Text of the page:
Contract Bridge is largely a game for seniors these days. In 2015, the average age of a competitive bridge player was 71, according to the AARP.
“I started when I was 17,” said Spokane Bridge Club’s Charlie Bennett. “I was one of the youngest players there.”
“Now I’m 71,” he said, laughing. “And I’m still one of the youngest players.”
It wasn’t always like that, though. There was a time when bridge was cool.
Millennials remember the Texas hold ’em poker boom, when millions of people worldwide took up the game after amateur Chris Moneymaker won the World Series of Poker main event in 2003.
There was a similar card-playing boom about 75 years earlier: the contract bridge boom.
“Bridge used to be the most popular game in the country, after baseball,” Bennett said. “The Culbertson-Lenz match – the match of the century, it was called – was headline news in the New York Times.”
When the Culbertson-Lenz match ended in 1932 (it began in December 1931), bridge was as popular as poker was after Moneymaker. For decades, bridge was the weekly card game of choice. President Dwight Eisenhower famously played every Saturday night during the 1950s. The TV series “Championship Bridge with Charles Goren” aired on national television from 1959 to 1964.
“Bridge is still a huge game in Europe, and enormously popular in China and Canada,” Bennett said. “Unfortunately, here in this country it’s become an older person’s game.”
Bennett and the club’s co-directors, Brenda Simpson and John Adams, are trying to change that by offering games that allow newer players to blend with experienced players. “It isn’t too hard to learn how to play,” Bennett said. “But to learn to play well takes a lot of practice.”
Bennett, Simpson and Adams recently moved from downtown Spokane to the Spokane Bridge Center at 1427 N. Argonne Road in Spokane Valley. They are holding an open house at the new location Sunday from 1 to 3 p.m.
Said Simpson: “We want to get people to know where we are, to come see the facility and find out about the club’s daily games, classes and tournaments.”
The club, affiliated with Unit 448 in the American Contract Bridge League, holds games every day but Sunday.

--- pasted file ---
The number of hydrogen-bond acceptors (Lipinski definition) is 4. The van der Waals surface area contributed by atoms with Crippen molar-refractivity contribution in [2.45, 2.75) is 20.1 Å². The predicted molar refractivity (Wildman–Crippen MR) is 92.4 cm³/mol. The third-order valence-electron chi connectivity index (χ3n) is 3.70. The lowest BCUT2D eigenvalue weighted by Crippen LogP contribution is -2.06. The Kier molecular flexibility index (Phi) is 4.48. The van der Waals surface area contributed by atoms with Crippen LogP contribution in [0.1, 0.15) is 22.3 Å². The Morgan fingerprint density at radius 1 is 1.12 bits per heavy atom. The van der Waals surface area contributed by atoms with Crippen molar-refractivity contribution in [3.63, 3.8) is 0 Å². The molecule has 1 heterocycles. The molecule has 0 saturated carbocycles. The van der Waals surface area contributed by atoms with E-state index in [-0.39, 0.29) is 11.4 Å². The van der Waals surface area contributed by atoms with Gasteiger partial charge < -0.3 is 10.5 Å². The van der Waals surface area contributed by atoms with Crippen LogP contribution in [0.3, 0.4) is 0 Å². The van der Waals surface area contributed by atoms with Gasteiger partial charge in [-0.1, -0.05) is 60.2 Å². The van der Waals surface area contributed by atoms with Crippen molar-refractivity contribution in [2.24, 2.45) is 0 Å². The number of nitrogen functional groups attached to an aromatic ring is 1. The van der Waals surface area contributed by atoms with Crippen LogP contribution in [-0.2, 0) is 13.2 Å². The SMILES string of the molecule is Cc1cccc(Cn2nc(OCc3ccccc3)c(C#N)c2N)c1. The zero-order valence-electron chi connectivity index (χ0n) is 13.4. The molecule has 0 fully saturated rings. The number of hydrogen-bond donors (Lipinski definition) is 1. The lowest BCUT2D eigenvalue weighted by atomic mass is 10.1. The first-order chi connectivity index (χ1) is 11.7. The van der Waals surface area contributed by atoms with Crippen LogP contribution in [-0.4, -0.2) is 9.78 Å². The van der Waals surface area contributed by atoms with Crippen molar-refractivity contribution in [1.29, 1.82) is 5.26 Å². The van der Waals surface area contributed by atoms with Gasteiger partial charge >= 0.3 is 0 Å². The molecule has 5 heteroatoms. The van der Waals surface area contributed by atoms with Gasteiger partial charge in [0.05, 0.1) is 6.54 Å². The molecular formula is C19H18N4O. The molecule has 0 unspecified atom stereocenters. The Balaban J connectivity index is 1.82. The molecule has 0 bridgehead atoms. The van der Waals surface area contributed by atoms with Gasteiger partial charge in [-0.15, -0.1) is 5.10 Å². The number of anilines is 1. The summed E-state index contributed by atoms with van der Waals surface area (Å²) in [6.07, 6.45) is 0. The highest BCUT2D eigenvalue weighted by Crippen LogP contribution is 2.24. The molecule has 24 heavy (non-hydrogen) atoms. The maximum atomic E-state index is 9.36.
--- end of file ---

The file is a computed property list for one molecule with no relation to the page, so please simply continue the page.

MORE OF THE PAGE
“We stratify all our games with an A, B and C level,” Bennett said. “There will be winners at all those levels.”
Learning the game can be intimidating, but there are options out there. Spokane Falls Community College offers a bridge course. The yearlong program, much like a college-level language course, is progressive; each quarter picks up where the last one left off.
Club member Bill Rottmayer teaches the course. “We started last fall,” he said. “As long as we get enough interested students, we’ll keep doing it.”
A retired schoolteacher, Simpson taught bridge at the community college level for 10 years.
“I’d really like to see us in Gonzaga, and Eastern, and Washington State,” said Bennett.
Simpson often puts up a bridge booth during events at the Fairgrounds. “I’ll have one there that says, ‘bridge for the brain,’ ” said Simpson. “That’s one of the things I like to emphasize is that it helps you communicate … and keep your memory sharp.”
Bennett is a retired air-traffic controller. “They used to say that one of the indicators that you could be successful at air traffic control is if you can play bridge well,” he said.
The club caters to experienced, competitive players as well. According to Bennett, many of the club’s 250 members are master level players.
“We provide a training ground for the better players,” he said. “We have some people who don’t care about that part, but most people are pretty competitive. They want to get better.”
The partnership aspect of bridge makes it a social game.
“You meet a lot of people,” Simpson said. “A lot of my best friends, I met through bridge.”
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